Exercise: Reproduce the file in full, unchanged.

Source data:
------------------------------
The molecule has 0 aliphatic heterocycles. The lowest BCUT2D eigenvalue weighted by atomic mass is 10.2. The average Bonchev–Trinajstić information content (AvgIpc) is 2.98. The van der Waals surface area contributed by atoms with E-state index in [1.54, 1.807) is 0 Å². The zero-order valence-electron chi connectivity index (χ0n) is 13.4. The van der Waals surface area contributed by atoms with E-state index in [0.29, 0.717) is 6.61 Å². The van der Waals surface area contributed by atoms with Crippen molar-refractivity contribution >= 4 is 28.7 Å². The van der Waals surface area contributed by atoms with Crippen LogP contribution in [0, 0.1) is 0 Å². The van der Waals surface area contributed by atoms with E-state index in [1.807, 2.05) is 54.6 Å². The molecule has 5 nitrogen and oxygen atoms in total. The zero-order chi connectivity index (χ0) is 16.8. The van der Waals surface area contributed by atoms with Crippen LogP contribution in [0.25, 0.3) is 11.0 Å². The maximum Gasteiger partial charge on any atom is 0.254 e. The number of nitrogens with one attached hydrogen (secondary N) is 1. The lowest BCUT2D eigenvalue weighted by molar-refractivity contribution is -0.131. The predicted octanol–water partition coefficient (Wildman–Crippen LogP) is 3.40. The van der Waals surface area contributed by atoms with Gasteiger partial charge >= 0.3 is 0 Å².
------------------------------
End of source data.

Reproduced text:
The molecule has 0 aliphatic heterocycles. The lowest BCUT2D eigenvalue weighted by atomic mass is 10.2. The average Bonchev–Trinajstić information content (AvgIpc) is 2.98. The van der Waals surface area contributed by atoms with E-state index in [1.54, 1.807) is 0 Å². The zero-order valence-electron chi connectivity index (χ0n) is 13.4. The van der Waals surface area contributed by atoms with E-state index in [0.29, 0.717) is 6.61 Å². The van der Waals surface area contributed by atoms with Crippen molar-refractivity contribution >= 4 is 28.7 Å². The van der Waals surface area contributed by atoms with Crippen LogP contribution in [0, 0.1) is 0 Å². The van der Waals surface area contributed by atoms with E-state index in [1.807, 2.05) is 54.6 Å². The molecule has 5 nitrogen and oxygen atoms in total. The zero-order chi connectivity index (χ0) is 16.8. The van der Waals surface area contributed by atoms with Crippen LogP contribution in [0.25, 0.3) is 11.0 Å². The maximum Gasteiger partial charge on any atom is 0.254 e. The number of nitrogens with one attached hydrogen (secondary N) is 1. The lowest BCUT2D eigenvalue weighted by molar-refractivity contribution is -0.131. The predicted octanol–water partition coefficient (Wildman–Crippen LogP) is 3.40. The van der Waals surface area contributed by atoms with Gasteiger partial charge >= 0.3 is 0 Å².